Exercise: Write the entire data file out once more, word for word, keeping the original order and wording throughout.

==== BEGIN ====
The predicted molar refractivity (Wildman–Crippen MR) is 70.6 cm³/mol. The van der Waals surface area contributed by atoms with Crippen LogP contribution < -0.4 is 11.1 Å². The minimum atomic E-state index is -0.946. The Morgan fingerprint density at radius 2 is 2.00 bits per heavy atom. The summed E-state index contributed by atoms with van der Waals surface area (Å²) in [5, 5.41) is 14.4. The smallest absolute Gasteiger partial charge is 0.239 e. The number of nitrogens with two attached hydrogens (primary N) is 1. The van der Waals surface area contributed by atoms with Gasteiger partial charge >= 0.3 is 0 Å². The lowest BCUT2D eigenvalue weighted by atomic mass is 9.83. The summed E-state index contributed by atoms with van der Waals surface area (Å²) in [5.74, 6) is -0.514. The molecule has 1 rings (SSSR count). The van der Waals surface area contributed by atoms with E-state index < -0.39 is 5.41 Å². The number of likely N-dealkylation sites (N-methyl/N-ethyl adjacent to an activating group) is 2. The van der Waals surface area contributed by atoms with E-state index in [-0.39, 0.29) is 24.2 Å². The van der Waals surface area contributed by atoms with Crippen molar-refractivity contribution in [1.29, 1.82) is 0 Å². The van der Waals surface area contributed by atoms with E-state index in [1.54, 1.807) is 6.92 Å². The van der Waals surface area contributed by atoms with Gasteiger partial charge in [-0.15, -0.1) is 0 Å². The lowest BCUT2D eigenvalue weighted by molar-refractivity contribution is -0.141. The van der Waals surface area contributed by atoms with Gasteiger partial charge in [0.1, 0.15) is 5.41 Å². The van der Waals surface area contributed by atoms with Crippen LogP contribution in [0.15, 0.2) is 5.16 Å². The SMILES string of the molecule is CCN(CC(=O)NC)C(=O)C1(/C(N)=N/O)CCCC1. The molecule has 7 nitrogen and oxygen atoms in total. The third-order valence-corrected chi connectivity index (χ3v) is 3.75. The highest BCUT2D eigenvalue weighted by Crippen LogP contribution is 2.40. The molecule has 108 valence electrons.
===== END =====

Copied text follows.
The predicted molar refractivity (Wildman–Crippen MR) is 70.6 cm³/mol. The van der Waals surface area contributed by atoms with Crippen LogP contribution < -0.4 is 11.1 Å². The minimum atomic E-state index is -0.946. The Morgan fingerprint density at radius 2 is 2.00 bits per heavy atom. The summed E-state index contributed by atoms with van der Waals surface area (Å²) in [5, 5.41) is 14.4. The smallest absolute Gasteiger partial charge is 0.239 e. The number of nitrogens with two attached hydrogens (primary N) is 1. The van der Waals surface area contributed by atoms with Gasteiger partial charge >= 0.3 is 0 Å². The lowest BCUT2D eigenvalue weighted by atomic mass is 9.83. The summed E-state index contributed by atoms with van der Waals surface area (Å²) in [5.74, 6) is -0.514. The molecule has 1 rings (SSSR count). The van der Waals surface area contributed by atoms with E-state index < -0.39 is 5.41 Å². The number of likely N-dealkylation sites (N-methyl/N-ethyl adjacent to an activating group) is 2. The van der Waals surface area contributed by atoms with E-state index in [-0.39, 0.29) is 24.2 Å². The van der Waals surface area contributed by atoms with Crippen molar-refractivity contribution in [1.29, 1.82) is 0 Å². The van der Waals surface area contributed by atoms with E-state index in [1.54, 1.807) is 6.92 Å². The van der Waals surface area contributed by atoms with Gasteiger partial charge in [-0.15, -0.1) is 0 Å². The lowest BCUT2D eigenvalue weighted by molar-refractivity contribution is -0.141. The van der Waals surface area contributed by atoms with Gasteiger partial charge in [0.1, 0.15) is 5.41 Å². The van der Waals surface area contributed by atoms with Crippen LogP contribution in [0.15, 0.2) is 5.16 Å². The SMILES string of the molecule is CCN(CC(=O)NC)C(=O)C1(/C(N)=N/O)CCCC1. The molecule has 7 nitrogen and oxygen atoms in total. The third-order valence-corrected chi connectivity index (χ3v) is 3.75. The highest BCUT2D eigenvalue weighted by Crippen LogP contribution is 2.40. The molecule has 108 valence electrons.